Now what about the looks? In the most basic of breakdowns, elevator design can be either factory-default or customized. Factory-defaults are usually pretty plain in appearance. They’re there just to get the job done. On the other hand, ones with stone, woodwork, mirror(s), or glass usually have a bit more of a story behind them. They show that whoever ordered it knows elevators are a hell of a lot more than just a box that goes up and down. They can make a huge impression. Say you run a hotel; an elevator that looks and runs like shit gives the impression that you don’t care about guests, just their money. On the other hand, one that has a beautiful view of an atrium lobby or a city skyline tells your guests you want them to be comfortable and enjoy their stay. You care about appearance and likely are proud of the work you do and the experience you provide. You know elevators are a key part of a building.
As I’ve already stated, elevators are a lot more than a box that goes up and down (or in some cases, an incline). Perhaps the one of the best example of this are the elevators at the Marriott Marquis in Times Square, NY.
If you bothered to watch the above video or have ever stayed there, you know the elevators there are not your typical elevators. These elevators use a system known as Miconic 10 for short, or in full, the Schindler Elevator Miconic 10 Destination Dispatch System. These elevators are [generally] smart. You put in the floor you want before entering the elevator and get assigned one that should be stopping at floors near yours. It also shouldn’t be too crowded. The system monitors in real-time how many people should be in a particular elevator ans will automatically attempt to balance the load across other elevators. Better yet, handicapped? Hit the handicapped button before entering your floor and you’ll get the system talking – literally. It will guide you every step of the way, keep the doors open extra long, close them extra slow, and assign you to an elevator with less, if any, people than the other elevators.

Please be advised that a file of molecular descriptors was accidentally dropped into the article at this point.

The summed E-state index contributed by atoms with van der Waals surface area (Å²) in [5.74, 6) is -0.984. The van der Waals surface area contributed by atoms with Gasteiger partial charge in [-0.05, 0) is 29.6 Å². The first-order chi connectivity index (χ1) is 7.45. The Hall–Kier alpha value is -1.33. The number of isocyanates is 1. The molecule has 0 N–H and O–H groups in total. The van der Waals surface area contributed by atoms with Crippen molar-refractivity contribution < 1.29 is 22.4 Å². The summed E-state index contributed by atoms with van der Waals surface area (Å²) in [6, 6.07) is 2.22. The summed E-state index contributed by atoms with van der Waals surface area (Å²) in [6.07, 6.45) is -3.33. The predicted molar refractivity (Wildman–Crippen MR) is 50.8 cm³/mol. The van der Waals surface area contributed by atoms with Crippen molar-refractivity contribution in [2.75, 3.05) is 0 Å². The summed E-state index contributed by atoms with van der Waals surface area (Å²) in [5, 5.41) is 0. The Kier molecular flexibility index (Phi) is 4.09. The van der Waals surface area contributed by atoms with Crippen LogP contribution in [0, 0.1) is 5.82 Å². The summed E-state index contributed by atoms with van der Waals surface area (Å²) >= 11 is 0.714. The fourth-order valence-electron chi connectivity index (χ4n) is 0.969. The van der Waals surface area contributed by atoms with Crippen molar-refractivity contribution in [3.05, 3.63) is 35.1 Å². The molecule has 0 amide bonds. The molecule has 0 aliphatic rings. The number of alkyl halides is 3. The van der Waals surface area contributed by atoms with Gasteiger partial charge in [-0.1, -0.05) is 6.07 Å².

While the system is not without bugs, for the most part, it works. It’s smart, it makes sense, and it’s beautiful. KONE, my personal favorite elevator company, has their own system, which can be configured to be even smarter.
All in all, there’s a lot more to the things we see or use everyday that generally goes unappreciated. There’s a lot more to things than most of us take time to really think and care about. However, the beautiful thing about that is it can lead to hobbies: railfans care a lot about trains, elevator enthusiasts want to be one of the first to ride a new elevator, Otakus can analyze anime and manga deeper than others, collectors see something special in otherwise every day objects, the list simply goes on and on. If you have a hobby, think about it. Why do you have that hobby? What do you see differently? What do you appreciate that others don’t?